Cover

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Title Page, Copyright

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pp. i-iv

Contents

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pp. v-vi

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Chapter 1. Introduction: American Exceptionalismand Human Rights

MICHAEL IGNATIEFF

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pp. 1-26

Since 1945 America has displayed exceptional leadership in promoting international human rights. At the same time, however, it has also resisted complying with human rights standards at home or aligning its foreign policy with these standards abroad. Under some administrations, it has...

PART I. THE VARIETIES OF EXCEPTIONALISM

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Chapter 2. The Exceptional First Amendment

FREDERICK SCHAUER

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pp. 29-56

ALTHOUGH IT WAS not always so, today virtually all liberal democracies protect, in formal legal documents as well as in actual practice, both freedom of speech and freedom of the press. The language used to enshrine the protection varies, with “freedom of expression” the most common...

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Chapter 3. Capital Punishment and American Exceptionalism

CAROL S. STEIKER

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pp. 57-89

IN 1931, THE YEAR before his appointment to the U.S. Supreme Court, Benjamin Cardozo predicted that “perhaps the whole business of the retention of the death penalty will seem to the next generation, as it seems to many even now, an anachronism too discordant to be suffered, mocking...

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Chapter 4. Why Does the American Constitution Lack Social and Economic Guarantees?

CASS R. SUNSTEIN

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pp. 90-110

The Universal Declaration of Human Rights protects a wide range of social and economic rights. It proclaims, for example, that “[e]veryone has a right to work, to free choice of employment, to just and favourable conditions of work and to protection against unemployment.” It also provides...

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Chapter 5. America’s Jekyll-and-Hyde Exceptionalism

HAROLD HONGJU KOH

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pp. 111-143

SINCE SEPTEMBER 11, “American exceptionalism” has emerged as a dominant leitmotif in the daily headlines. But the very phrase raises three questions: First, precisely what we do mean by American exceptionalism? Second, how do we distinguish among the negative and overlooked positive...

PART II. EXPLAINING EXCEPTIONALISM

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Chapter 6. The Paradox of U.S. Human Rights Policy

ANDREW MORAVCSIK

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pp. 147-197

AMERICAN “EXCEPTIONALISM” in international human rights policy—the U.S. aversion to formal acceptance and enforcement of international human rights norms—poses a paradox.1 The paradox lies in the curious tension between the consistent rejection of the application of international...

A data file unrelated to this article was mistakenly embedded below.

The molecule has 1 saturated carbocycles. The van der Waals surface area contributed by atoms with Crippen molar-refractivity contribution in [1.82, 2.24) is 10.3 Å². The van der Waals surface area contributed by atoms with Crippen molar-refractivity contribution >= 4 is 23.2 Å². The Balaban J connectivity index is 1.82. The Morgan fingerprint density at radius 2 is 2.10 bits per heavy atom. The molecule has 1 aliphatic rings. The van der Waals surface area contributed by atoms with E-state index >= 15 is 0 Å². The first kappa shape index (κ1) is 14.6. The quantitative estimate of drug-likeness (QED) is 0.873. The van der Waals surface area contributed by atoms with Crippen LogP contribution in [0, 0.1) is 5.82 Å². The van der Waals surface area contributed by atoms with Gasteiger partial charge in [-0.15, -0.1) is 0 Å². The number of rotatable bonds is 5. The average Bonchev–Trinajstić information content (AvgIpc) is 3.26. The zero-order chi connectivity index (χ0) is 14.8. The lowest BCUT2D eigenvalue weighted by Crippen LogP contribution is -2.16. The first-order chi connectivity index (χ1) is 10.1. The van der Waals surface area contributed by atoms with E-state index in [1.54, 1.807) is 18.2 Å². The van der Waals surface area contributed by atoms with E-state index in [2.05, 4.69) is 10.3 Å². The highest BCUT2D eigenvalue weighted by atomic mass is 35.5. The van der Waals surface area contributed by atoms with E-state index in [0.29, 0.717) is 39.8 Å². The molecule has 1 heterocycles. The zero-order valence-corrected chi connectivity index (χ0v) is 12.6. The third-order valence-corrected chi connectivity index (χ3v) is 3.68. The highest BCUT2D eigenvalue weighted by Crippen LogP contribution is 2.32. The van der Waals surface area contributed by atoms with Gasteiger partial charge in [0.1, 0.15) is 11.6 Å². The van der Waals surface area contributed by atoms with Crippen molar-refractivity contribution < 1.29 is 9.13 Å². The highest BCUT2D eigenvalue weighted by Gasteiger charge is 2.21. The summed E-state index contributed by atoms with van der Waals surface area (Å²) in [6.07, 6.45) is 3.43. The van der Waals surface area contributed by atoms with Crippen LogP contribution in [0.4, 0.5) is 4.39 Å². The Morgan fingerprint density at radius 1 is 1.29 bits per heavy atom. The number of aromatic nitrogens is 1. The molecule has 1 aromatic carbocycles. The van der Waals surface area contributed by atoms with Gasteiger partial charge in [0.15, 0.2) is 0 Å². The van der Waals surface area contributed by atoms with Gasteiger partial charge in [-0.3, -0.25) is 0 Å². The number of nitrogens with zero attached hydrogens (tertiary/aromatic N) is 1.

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Chapter 7. American Exceptionalism, Popular Sovereignty, and the Rule of Law

PAUL W. KAHN

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pp. 198-222

TO UNDERSTAND the power and character of American exceptionalism, we have to look in a direction that political scientists and internationallaw scholars often fail to notice.We have to examine the intimate relationship among American political identity, the rule of law, and popular sovereignty...

PART III. EVALUATING EXCEPTIONALISM

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Chapter 8. American Exceptionalism: The New Version

STANLEY HOFFMANN

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pp. 225-240

Each nation tends to see itself as unique. Two, France and the United States, consider themselves as exceptional because—or so they claim—of the universality of their values. One only, the United States, has tried to develop foreign policies that reflect such exceptionalism. Whereas France...

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Chapter 9. Integrity-Anxiety?

FRANK I. MICHELMAN

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pp. 241-276

Twenty years ago, talk of American exceptionalism in the field of human rights would doubtless have been tinged, at least, with congratulation; these days, maybe not. Spoken today, the term probably insinuates a degree, at least, of insularity and smugness.1...

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Chapter 10. A Brave New Judicial World

ANNE-MARIE SLAUGHTER

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pp. 277-303

AMERICAN EXCEPTIONALISM in the judicial context is not exceptional so much as temporal. One of the three elements of Michael Ignatieff’s definition of American exceptionalism is judicial isolation. “American judges,” he writes, “are exceptionally resistant to using foreign human rights precedents...

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Chapter 11. American Exceptionalism, Exemptionalism, and Global Governance

JOHN GERARD RUGGIE

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pp. 304-338

MORE THAN ANY other country, the United States was responsible for creating the post–World War II system of global governance. But from the start, that historic mission exhibited the conflicting effects of two very different forms of American exceptionalism. For Franklin Roosevelt, the...

Contributors

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pp. 339-340

Index

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pp. 341-353